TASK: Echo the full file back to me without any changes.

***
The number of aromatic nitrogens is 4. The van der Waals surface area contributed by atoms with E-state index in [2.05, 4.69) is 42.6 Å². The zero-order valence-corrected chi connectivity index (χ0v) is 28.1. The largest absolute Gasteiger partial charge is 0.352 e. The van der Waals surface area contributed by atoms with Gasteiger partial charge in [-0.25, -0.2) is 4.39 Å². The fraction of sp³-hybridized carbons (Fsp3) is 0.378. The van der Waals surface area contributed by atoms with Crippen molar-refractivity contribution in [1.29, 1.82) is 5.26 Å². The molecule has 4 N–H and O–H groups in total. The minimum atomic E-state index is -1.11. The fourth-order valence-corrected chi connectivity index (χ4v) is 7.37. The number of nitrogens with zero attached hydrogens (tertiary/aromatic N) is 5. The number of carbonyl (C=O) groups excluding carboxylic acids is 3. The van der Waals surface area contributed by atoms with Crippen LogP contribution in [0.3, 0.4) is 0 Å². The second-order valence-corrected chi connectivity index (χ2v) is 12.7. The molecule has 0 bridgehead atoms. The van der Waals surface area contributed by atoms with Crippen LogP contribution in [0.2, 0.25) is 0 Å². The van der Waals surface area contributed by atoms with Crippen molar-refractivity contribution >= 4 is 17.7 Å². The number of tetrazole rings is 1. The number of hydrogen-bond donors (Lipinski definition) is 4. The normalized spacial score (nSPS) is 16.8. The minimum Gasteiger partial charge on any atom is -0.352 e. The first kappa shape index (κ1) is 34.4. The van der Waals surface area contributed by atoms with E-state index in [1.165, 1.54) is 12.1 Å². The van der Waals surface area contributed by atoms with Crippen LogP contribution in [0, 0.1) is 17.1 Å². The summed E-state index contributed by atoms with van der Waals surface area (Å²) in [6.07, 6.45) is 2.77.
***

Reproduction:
The number of aromatic nitrogens is 4. The van der Waals surface area contributed by atoms with E-state index in [2.05, 4.69) is 42.6 Å². The zero-order valence-corrected chi connectivity index (χ0v) is 28.1. The largest absolute Gasteiger partial charge is 0.352 e. The van der Waals surface area contributed by atoms with Gasteiger partial charge in [-0.25, -0.2) is 4.39 Å². The fraction of sp³-hybridized carbons (Fsp3) is 0.378. The van der Waals surface area contributed by atoms with Crippen molar-refractivity contribution in [1.29, 1.82) is 5.26 Å². The molecule has 4 N–H and O–H groups in total. The minimum atomic E-state index is -1.11. The fourth-order valence-corrected chi connectivity index (χ4v) is 7.37. The number of nitrogens with zero attached hydrogens (tertiary/aromatic N) is 5. The number of carbonyl (C=O) groups excluding carboxylic acids is 3. The van der Waals surface area contributed by atoms with Crippen LogP contribution in [0.3, 0.4) is 0 Å². The second-order valence-corrected chi connectivity index (χ2v) is 12.7. The molecule has 0 bridgehead atoms. The van der Waals surface area contributed by atoms with Crippen LogP contribution in [0.2, 0.25) is 0 Å². The van der Waals surface area contributed by atoms with Crippen molar-refractivity contribution >= 4 is 17.7 Å². The number of tetrazole rings is 1. The number of hydrogen-bond donors (Lipinski definition) is 4. The normalized spacial score (nSPS) is 16.8. The minimum Gasteiger partial charge on any atom is -0.352 e. The first kappa shape index (κ1) is 34.4. The van der Waals surface area contributed by atoms with E-state index in [1.165, 1.54) is 12.1 Å². The van der Waals surface area contributed by atoms with Crippen LogP contribution in [0, 0.1) is 17.1 Å². The summed E-state index contributed by atoms with van der Waals surface area (Å²) in [6.07, 6.45) is 2.77.